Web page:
1.   Argentina
2.   Belize
3.   Chile
4.   Ghana
5.   Lithuania
6.   Namibia
7.   Poland
8.   Seychelles
9.   South Africa
10. Suriname

Have you traveled to any of the countries featured on Ethical Traveler's list? What were your impressions? Tell us in the comments section.

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Related Topics: Budget Travel · Eco-Tourism · Top 10 Lists · Travel News

November 12, 2009

Notes from the Field: Track Giant Pandas in China's Sichuan Province


Wanglang-reserve-wild-panda In April and October of next year, U.S.-and Beijing-based tour operator WildChina is offering two new weeklong itineraries to showcase the key panda-conservation area in southwestern China's mountainous Sichuan province. Starting out from the provincial capital of Chengdu, the group tours will delve into the bamboo and rhododendron thickets of Sichuan's Wanglang Nature Reserve, home to over two dozen Giant pandas. With a diverse array of habitat rising from between 7,500 and 15,000 feet in elevation, Wanglang is also home to numerous other wildlife species including Golden Snub-nosed monkeys, leopard cats, and some 165 kinds of birds.

Tour participants will follow "panda patrol" paths through the reserve in the company of local wildlife experts, learning how to spot panda tracks and helping to locate infrared cameras for recording panda behavior. Wanglang is home to a small but growing population of the world's estimated 1,600 wild pandas, all of which inhabit about 20 enclaves of isolated mountain forest in China's Sichuan, Shaanxi, and Gansu provinces. WildChina's 2010 itinerary will also take in the alpine landscapes of Jiuzhaigou Nature Reserve, a UNESCO World heritage site. Not only notable for its acclaim in high-end publications like Travel+Leisure and National Geographic Traveler, WildChina is a partner with the World Wildlife Fund to implement sustainable, environmentally-friendly tourism practices on the ground. Land-based costs for this trip start at $2,600 per person, with additional costs for domestic air transfers and optional trip extensions.

Photo credit: courtesy, WildChina

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Related Topics: Asia Travel · Eco-Tourism · Trip Ideas

October 28, 2009

Getting Out There With Afar Magazine


Afar Traveling home from a conference in Québec last week, I picked up a copy of the premier edition of Afar, the newest travel magazine to grace an already crowded category on airport newsstands. An hour later after a thoroughly absorbing in-flight read, I can report that I was impressed. The magazine is "for readers who are curious about everything the planet and its people have to offer," according to founder and editorial director Greg Sullivan. In this day and age, when magazines seek to impress with the most luxurious travel experiences imaginable or cater to a budget-minded, close-to-home crowd, Afar bites off the essence of experiential travel with an honest, open, and upbeat appraisal of the world we explore. A bimonthly publication to start, each issue of Afar will be organized under the typical See, Connect, and Go sections; its first edition profiled everything from Japan's costume-play fetish to a local's guide to East London to the world's best treetop lodging. As someone who reads a pile of travel magazines each month for work, I'm happy to say that this is one travel magazine that will open your eyes, mind, and heart—not just your wallet!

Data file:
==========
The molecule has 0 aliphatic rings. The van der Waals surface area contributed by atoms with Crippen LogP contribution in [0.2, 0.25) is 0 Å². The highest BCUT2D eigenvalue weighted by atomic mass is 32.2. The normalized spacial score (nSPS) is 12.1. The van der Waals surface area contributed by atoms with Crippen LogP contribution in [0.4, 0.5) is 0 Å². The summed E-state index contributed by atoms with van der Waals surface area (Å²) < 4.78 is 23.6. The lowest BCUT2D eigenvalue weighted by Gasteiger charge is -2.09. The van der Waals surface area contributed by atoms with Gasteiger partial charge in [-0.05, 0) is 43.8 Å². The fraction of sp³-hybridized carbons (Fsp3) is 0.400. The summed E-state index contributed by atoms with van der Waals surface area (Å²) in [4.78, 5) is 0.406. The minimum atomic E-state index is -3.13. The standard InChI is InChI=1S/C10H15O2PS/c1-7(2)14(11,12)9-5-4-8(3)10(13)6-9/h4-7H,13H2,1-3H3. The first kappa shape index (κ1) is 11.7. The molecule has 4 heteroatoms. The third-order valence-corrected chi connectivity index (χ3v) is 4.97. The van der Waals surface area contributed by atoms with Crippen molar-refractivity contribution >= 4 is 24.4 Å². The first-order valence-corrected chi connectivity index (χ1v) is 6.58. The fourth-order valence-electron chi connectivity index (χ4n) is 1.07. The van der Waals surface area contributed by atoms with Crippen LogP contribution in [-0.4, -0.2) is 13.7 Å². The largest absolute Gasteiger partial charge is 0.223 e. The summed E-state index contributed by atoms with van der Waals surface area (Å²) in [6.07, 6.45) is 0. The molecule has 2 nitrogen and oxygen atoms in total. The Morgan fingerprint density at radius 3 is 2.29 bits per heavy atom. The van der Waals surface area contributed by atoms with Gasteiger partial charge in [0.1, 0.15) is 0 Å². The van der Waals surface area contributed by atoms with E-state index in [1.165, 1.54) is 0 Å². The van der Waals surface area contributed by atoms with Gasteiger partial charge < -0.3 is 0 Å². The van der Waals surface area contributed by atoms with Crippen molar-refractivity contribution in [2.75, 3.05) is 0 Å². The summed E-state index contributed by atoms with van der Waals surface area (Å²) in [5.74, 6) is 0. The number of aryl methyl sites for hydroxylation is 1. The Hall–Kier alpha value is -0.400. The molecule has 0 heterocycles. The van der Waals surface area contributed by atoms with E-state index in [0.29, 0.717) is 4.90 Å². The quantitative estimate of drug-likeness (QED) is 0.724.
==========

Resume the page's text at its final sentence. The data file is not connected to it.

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Related Topics: Africa Travel · Asia Travel · Beach Vacation · Budget Travel · Caribbean Travel · Eco-Tourism · Exotic Escapes · Outdoor Adventures · South America Travel

October 20, 2009

Hotel Spotlight: Lapa Rios, Costa Rica


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Lapa Rios has become a prototype of the successful eco-lodge, set under the verdant canopy of the Costa Rican rainforest and on a lip of land dropping dramatically into the country’s Pacific-side Golfo Dulce. The owners, Minnesota natives John and Karen Lewis, built the retreat in 1993 as a way to save hundreds of acres of rainforest from development. And by all accounts they’ve succeeded beyond even their initial ambitious dreams, crafting a tranquil retreat that comprises 16 thatch-roofed bungalows as well as a sustainable business that serves local community and conservation needs, including a lodge-funded school.

For more of the world's top resorts and lodges, visit Away.com's new guide!

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Related Topics: Beach Vacation · Eco-Tourism · Places to Stay

October 16, 2009

Photo of the Day: Lake Nakuru Flamingos, Kenya



By awayblog
10/16/2009

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Lake-nakuru

Lake Nakuru, located within central Kenya's chain of Great Rift Valley lakes, nourishes an incredible diversity of wildlife, including hundreds of thousands of pink flamingos that feast on the lake's abundance of algae. Part of Lake Nakuru National Park, founded in 1961, the park was recently expanded to provide habitat for Kenya's endangered black rhinoceros. It also home to white rhinoceroses, Rothschild's giraffes, baboons, and warthogs.

Planning a safari to Kenya? Learn about one company that has been leading the charge toward sustainable tourism in Africa for over 40 years. 

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Related Topics: Africa Travel · Eco-Tourism · Travel Photography

October 06, 2009

World Monuments Fund Announces Its 2010 Watch List



By awayblog
10/06/2009

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Philippines-rice-terraces
Cordilleras rice terraces in the Philippines (Photodisc/Getty)

David Farley—author, New York Times blogger, and friend of the Away.com Travel Blog—writes today on the NYTimes.com "In Transit" blog about the World Monument Fund's biannual release of its list of the world’s most endangered cultural sites. Ninety-three sites in 47 countries are listed as being under threat from neglect, overdevelopment, or mass tourism, among them Peru's Machu Picchu, the rice terraces in the Cordilleras region of the Philippines, and Taos Pueblo in New Mexico.

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Related Topics: Africa Travel · Asia Travel · Central America Travel · Eco-Tourism · South America Travel · Travel News